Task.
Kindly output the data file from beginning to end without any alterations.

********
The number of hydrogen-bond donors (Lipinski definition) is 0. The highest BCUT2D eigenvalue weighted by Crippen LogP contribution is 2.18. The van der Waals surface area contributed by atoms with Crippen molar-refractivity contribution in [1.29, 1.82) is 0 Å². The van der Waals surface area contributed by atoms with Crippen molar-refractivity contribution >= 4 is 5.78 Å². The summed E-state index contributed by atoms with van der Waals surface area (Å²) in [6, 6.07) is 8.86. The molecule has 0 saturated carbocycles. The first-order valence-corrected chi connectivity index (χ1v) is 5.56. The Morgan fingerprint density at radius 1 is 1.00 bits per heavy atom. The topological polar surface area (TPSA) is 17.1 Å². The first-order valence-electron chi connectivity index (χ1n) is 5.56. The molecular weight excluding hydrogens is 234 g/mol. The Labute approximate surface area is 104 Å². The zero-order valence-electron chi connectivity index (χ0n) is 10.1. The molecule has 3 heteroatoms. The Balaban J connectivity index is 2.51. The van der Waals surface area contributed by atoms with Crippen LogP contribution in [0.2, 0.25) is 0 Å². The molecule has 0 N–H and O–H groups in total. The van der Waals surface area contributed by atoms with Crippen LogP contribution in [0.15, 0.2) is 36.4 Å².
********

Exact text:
The number of hydrogen-bond donors (Lipinski definition) is 0. The highest BCUT2D eigenvalue weighted by Crippen LogP contribution is 2.18. The van der Waals surface area contributed by atoms with Crippen molar-refractivity contribution in [1.29, 1.82) is 0 Å². The van der Waals surface area contributed by atoms with Crippen molar-refractivity contribution >= 4 is 5.78 Å². The summed E-state index contributed by atoms with van der Waals surface area (Å²) in [6, 6.07) is 8.86. The molecule has 0 saturated carbocycles. The first-order valence-corrected chi connectivity index (χ1v) is 5.56. The Morgan fingerprint density at radius 1 is 1.00 bits per heavy atom. The topological polar surface area (TPSA) is 17.1 Å². The first-order valence-electron chi connectivity index (χ1n) is 5.56. The molecular weight excluding hydrogens is 234 g/mol. The Labute approximate surface area is 104 Å². The zero-order valence-electron chi connectivity index (χ0n) is 10.1. The molecule has 3 heteroatoms. The Balaban J connectivity index is 2.51. The van der Waals surface area contributed by atoms with Crippen LogP contribution in [0.2, 0.25) is 0 Å². The molecule has 0 N–H and O–H groups in total. The van der Waals surface area contributed by atoms with Crippen LogP contribution in [0.15, 0.2) is 36.4 Å².